We highlighted this paradox to promote universal primary education. We showed the contrast between the lack of enrolment and the high dropout rates at the primary level and the huge demand for higher education. A powerful argument in our campaign was that the paradox of Indian education has created and seeks to perpetuate a class divide with educated elite on one side and a vast illiterate underclass on the other. Primary education is a powerful equalizer, we said. In addition, the UNICEF advocacy campaign sought to demolish several arguments offered by policy experts, including the pernicious one about children of the rural poor being needed to help out in the farm.

Nearly three years of dogged advocacy paid off when on November 14, 1994 (Children’s Day), Prime Minister P V Narasimha Rao and his senior cabinet colleagues made a public commitment to provide “education for all” by the year 2000 at Delhi’s Vigyan Bhavan. Nothing happened as India got roiled in political controversy, which saw an uncertain period of a shaky BJP alliance that was eventually defeated ten years later.

Fifteen years later, in August 2009, Parliament passed the landmark Right of Children to Free and Compulsory Education Bill, 2008. My good friend Kapil Sibal, who, as HRD minister, piloted the bill, described it as the “harbinger of a new era.” For me, it was a vindication. In 1992, we faced severe opposition. But Eimi Watanabe, who is now a member of the World Bank’s Inspection Panel that seeks to ensure the Bank’s activities don’t harm people, is the unsung heroine. Without her commitment to free and compulsory primary education in India, this bill would never have come to pass.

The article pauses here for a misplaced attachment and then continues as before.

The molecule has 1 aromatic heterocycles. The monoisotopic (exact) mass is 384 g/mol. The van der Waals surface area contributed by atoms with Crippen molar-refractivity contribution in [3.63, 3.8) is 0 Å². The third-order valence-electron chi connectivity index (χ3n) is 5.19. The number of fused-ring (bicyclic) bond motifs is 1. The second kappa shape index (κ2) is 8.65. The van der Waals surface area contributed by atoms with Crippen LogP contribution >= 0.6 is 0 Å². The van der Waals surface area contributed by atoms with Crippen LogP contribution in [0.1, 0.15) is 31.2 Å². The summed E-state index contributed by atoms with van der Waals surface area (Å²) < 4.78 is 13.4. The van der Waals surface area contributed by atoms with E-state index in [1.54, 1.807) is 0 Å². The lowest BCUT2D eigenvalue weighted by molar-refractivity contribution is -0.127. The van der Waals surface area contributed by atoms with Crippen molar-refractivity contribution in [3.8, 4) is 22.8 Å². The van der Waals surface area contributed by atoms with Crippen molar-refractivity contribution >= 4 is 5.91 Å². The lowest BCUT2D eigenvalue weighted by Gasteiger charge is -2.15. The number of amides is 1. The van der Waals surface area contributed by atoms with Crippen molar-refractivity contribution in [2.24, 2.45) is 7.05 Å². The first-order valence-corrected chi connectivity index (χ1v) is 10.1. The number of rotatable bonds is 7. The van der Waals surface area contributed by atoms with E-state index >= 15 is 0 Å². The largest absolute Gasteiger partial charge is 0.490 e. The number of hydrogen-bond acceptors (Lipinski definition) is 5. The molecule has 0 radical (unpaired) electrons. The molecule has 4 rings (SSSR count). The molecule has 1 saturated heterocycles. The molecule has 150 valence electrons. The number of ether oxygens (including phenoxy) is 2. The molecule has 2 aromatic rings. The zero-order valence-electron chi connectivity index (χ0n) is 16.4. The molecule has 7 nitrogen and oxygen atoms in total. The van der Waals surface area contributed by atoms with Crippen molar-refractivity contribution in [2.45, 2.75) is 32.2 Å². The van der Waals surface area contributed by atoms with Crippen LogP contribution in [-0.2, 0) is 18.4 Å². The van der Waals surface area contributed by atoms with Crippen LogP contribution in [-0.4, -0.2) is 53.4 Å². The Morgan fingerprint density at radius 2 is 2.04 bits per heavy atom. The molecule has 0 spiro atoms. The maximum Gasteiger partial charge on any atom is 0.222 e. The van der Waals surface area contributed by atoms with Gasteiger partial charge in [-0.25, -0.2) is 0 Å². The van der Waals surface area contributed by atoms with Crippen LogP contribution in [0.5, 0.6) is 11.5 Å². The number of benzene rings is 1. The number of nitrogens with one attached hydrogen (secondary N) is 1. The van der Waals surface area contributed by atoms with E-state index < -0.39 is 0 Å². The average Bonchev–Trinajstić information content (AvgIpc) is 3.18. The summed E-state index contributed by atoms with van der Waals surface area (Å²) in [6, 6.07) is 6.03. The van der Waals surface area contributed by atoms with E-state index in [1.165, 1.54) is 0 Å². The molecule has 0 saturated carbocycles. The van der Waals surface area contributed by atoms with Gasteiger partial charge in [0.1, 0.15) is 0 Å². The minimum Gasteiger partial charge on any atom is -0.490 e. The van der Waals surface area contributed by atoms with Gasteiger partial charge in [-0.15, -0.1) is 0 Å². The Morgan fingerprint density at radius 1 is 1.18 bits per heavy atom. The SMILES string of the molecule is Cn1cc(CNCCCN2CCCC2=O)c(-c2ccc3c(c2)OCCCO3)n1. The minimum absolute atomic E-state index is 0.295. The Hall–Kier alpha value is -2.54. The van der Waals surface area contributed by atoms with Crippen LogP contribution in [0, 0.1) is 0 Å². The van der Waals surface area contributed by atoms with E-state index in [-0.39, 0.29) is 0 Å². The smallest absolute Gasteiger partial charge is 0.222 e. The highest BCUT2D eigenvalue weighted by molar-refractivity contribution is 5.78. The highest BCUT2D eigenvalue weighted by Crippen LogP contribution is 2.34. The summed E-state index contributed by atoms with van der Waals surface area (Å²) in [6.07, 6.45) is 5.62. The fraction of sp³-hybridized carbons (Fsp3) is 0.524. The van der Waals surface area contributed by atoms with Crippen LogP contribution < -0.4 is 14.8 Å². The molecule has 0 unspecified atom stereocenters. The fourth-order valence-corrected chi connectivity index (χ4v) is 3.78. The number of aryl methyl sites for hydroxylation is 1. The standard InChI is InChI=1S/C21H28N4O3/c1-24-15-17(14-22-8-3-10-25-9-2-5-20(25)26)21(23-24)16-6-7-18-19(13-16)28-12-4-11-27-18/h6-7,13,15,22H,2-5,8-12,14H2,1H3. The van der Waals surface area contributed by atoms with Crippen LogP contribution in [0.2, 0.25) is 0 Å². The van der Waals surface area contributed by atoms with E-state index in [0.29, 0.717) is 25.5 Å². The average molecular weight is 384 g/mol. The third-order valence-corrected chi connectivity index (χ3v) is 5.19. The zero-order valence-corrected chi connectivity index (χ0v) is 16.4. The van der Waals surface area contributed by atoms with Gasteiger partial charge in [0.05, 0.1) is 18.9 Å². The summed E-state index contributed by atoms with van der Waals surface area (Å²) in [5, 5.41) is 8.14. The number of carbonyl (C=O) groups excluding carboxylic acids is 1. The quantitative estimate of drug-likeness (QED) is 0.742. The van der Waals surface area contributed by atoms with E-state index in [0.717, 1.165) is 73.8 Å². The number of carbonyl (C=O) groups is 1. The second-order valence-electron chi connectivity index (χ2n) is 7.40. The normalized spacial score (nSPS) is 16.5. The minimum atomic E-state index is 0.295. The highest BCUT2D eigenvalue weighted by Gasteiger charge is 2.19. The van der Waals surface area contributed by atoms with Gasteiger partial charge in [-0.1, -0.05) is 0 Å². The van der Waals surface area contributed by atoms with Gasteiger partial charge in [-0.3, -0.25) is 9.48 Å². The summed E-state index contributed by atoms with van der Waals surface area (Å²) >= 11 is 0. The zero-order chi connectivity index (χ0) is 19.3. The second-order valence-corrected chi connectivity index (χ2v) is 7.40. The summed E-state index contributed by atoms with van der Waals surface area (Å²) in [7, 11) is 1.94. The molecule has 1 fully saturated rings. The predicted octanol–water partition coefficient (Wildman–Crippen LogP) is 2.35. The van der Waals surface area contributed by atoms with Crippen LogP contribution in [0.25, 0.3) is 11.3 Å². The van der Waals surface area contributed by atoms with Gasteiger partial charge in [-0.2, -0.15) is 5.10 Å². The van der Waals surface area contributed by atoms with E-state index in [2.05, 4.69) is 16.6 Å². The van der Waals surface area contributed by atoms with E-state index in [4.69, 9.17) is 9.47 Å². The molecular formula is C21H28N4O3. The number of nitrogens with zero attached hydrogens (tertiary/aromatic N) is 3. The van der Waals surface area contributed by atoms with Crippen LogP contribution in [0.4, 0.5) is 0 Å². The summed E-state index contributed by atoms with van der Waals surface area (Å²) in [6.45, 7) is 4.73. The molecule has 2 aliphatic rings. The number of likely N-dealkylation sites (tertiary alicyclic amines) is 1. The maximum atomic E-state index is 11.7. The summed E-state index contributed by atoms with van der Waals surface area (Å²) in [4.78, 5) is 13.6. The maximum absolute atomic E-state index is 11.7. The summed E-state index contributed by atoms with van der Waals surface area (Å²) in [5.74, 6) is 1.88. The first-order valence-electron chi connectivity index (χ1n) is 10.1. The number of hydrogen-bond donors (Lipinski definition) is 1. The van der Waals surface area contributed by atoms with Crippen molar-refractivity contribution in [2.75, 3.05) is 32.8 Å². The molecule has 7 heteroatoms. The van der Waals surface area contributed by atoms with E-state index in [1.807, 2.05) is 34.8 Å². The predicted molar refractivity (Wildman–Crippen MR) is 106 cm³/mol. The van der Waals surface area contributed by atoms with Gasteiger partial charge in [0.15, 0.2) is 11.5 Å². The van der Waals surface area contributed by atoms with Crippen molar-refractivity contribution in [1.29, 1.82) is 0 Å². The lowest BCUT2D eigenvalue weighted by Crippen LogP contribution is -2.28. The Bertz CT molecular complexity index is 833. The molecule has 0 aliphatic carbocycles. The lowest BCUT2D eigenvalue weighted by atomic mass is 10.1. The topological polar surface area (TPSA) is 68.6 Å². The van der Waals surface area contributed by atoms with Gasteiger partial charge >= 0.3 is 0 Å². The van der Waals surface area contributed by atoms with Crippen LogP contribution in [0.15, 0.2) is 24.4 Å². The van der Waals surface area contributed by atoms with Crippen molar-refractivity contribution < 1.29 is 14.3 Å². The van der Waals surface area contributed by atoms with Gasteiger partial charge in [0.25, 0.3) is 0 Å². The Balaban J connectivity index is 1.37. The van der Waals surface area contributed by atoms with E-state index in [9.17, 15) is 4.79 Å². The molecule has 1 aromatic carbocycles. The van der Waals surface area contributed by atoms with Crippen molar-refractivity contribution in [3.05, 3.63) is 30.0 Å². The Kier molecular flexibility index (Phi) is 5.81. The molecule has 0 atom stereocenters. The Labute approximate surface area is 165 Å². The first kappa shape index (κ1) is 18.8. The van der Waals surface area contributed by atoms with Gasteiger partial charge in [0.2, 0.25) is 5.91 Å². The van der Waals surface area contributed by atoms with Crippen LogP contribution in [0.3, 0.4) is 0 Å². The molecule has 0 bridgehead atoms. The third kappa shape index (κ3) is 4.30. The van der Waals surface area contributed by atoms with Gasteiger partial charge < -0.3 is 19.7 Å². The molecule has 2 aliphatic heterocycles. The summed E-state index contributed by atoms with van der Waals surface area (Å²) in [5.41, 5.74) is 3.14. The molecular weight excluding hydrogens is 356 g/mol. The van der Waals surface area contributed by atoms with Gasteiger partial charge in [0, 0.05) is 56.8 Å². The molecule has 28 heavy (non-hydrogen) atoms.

It’s been just two months since the bill was ratified; its impact will be felt over the next decade. Free primary education provides access for the poorest; compulsory will generate a demand that will eventually overcome the bugbears of enrolment, dropouts, absentee teachers and irrelevant curriculums. Kapil Sibal is indebted to Eimi, who placed the issue on the national agenda.

On secondary education, Kapil has proposed a regime to reduce the stress on children in schools by opting for ongoing grades rather than a final exam. In doing this, he has won the support of the middle class parents, who live in dread of exam results. The notion of grading students on a term basis gives parents greater say in the advancement of their children. Teachers will be held accountable for the progress of their wards.

Above all, students will be relieved of the stress of make-or-break exams. Graduating from high school will no longer be a random exercise determined by nameless examiners. Pretty soon, parents will question teachers about their children’s prowess. As such, teachers will have to give up authoritarian ways and will have to work with parents to ensure that their children get the best from their educational experience.